"Safe spaces," or areas where people cannot say things that may be offensive or harmful to others, have become more popular in recent months. And they are quite controversial. The Controversy Over Safe Spaces Advocates of these "safe spaces" claim that people have different experiences and thus may be offended by some conversations.  They also say that it is inappropriate to assume people are either males or females, when many students now identify as transgender. Opponents of these areas say they stifle one's right to free speech and discourage debate on certain issues. They also believe it goes too far. For example, one student wanted to have a memorial to the victims on 9/11, but was not allowed to due to fear that it would lead to Islamophobia. What I Learned from Mr. Conklin I would not be the person with the strong opinions I have if it were not for Mr. Conklin's AP Government class. Every Wednesday we were supposed to talk about a recent news article, but more often than not, it turned into a debate over political issues. One day, someone brought in an article about how religious organizations do not have to guarantee birth control to their employees. This became a heated argument over the role of religion, and women's rights. We discussed how religious organizations have their own beliefs and should not have to comply with government demands, and we discussed the many benefits of the birth control pill. If I never had this discussion, I would never have been able to understand the other point of view. In fact, it solidified my beliefs about the role of religion in society and about the role of government due to this conversation. The important thing is that Mr. Conklin never shut down the conversation to create a "safe space." I'm sure he knew that people were offended, but wanted to use that frustration to have a debate.  In fact, he encouraged people with different views to argue their main points and see if there's a common ground. Since that class, I now need to understand both points of view before I officially decide where I stand on an issue. If Mr. Conklin had decided that we needed a "safe space," where people would not be stereotyped, I never would have learned to understand another point of view. In fact, if people were not okay with the subject, they could just leave the classroom and pretend they needed to use the restroom. So, I agree that people should not make racist or stereotypical comments; however, I also believe that students should be exposed to a range of different views so that they can better understand themselves....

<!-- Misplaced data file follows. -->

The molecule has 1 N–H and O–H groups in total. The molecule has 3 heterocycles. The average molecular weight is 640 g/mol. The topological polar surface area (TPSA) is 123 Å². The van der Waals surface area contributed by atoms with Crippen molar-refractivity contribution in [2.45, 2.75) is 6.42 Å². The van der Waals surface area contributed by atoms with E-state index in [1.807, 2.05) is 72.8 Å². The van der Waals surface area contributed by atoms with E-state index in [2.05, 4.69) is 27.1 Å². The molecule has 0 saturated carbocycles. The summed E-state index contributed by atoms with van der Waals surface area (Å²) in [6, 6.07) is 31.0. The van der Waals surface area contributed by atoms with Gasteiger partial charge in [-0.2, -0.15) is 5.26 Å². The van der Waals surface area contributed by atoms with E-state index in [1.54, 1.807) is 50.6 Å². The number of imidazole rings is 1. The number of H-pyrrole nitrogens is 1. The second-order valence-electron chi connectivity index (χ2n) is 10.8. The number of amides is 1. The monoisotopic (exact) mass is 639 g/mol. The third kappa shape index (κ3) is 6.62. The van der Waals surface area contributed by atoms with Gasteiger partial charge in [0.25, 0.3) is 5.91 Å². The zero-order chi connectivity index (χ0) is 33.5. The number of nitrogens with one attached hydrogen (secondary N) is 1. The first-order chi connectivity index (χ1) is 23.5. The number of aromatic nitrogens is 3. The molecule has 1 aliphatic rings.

Quotas to Promote Diversity in NYC Schools?

The other day I was reading The New York Times, and I saw an article about the role of gentrification on public schools in low-income New York City neighborhoods. This article stated that the Education Department in New York City is trying to "set aside a percentage of seats for low-income families, English-language learners or students engaged with the child welfare system" so that students can be exposed to a range of different views. Under this program, students would be entered into a raffle system, and if they are picked, they can go to one of these integrated schools. For example, if you are a student with one parent in prison, you will get priority for 10 percent of the seats at Castle Bridge. If you are a student from a low-income family, you will get priority placement for 60 percent of the seats at Castle Bridge. These schools have been gaining popularity among white middle-class New Yorkers due to the school's specialized focus. Brooklyn Arts and Letters, for example, gained popularity due to its humanity curriculum, its science lab and its strong focus on the arts (hence the name). Really, these were emphasized to help these low-income children, but as it became more successful, white middle-class families started to take notice. Personally I believe integrating schools is necessary, but I realize it may not be an easy process. If young people are exposed to a variety of views, they can think more critically about social issues. They will therefore be better able to understand the kinds of problems other people face. This can be very controversial, however. In the 1960's people rebelled against the idea of integration, and sometimes even got violent. More recently, cases against racial quotas have made it to the Supreme Court. The Court decided several times that quotas were unconstitutional. The question is - are forced quotas the right way to go? Are we returning to 60's era techniques to combat an age old problem, and will such an approach yield the kind of results today that it technically didn't during that era? Obviously, this is a very controversial topic and people need to learn more about others' backgrounds to fully understand their views. The quota system, however, may be problematic for Mayor Bill de Blasio. A state already besieged by a variety of tough issues and bad policies related to education, this is one topic that may make matters worse before they get better....